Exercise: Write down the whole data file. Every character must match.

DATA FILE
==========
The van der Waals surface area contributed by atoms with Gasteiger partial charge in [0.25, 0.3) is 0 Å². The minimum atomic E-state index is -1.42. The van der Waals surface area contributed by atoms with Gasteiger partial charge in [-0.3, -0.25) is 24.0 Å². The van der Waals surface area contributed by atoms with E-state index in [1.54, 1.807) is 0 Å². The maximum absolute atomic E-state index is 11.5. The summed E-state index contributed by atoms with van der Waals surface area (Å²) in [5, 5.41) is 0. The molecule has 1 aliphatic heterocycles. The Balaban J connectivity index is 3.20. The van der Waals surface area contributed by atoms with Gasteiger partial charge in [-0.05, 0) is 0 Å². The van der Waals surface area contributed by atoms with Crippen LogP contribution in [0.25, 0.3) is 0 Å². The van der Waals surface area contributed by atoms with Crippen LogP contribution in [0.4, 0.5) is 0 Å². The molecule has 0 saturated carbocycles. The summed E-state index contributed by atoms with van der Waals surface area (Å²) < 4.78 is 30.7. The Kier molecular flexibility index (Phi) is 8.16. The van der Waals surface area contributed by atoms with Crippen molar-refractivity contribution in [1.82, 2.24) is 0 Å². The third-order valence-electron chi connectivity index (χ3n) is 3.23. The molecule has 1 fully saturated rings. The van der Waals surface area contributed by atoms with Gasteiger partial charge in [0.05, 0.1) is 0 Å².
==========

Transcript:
The van der Waals surface area contributed by atoms with Gasteiger partial charge in [0.25, 0.3) is 0 Å². The minimum atomic E-state index is -1.42. The van der Waals surface area contributed by atoms with Gasteiger partial charge in [-0.3, -0.25) is 24.0 Å². The van der Waals surface area contributed by atoms with E-state index in [1.54, 1.807) is 0 Å². The maximum absolute atomic E-state index is 11.5. The summed E-state index contributed by atoms with van der Waals surface area (Å²) in [5, 5.41) is 0. The molecule has 1 aliphatic heterocycles. The Balaban J connectivity index is 3.20. The van der Waals surface area contributed by atoms with Gasteiger partial charge in [-0.05, 0) is 0 Å². The van der Waals surface area contributed by atoms with Crippen LogP contribution in [0.25, 0.3) is 0 Å². The van der Waals surface area contributed by atoms with Crippen LogP contribution in [0.4, 0.5) is 0 Å². The molecule has 0 saturated carbocycles. The summed E-state index contributed by atoms with van der Waals surface area (Å²) < 4.78 is 30.7. The Kier molecular flexibility index (Phi) is 8.16. The van der Waals surface area contributed by atoms with Crippen molar-refractivity contribution in [1.82, 2.24) is 0 Å². The third-order valence-electron chi connectivity index (χ3n) is 3.23. The molecule has 1 fully saturated rings. The van der Waals surface area contributed by atoms with Gasteiger partial charge in [0.05, 0.1) is 0 Å².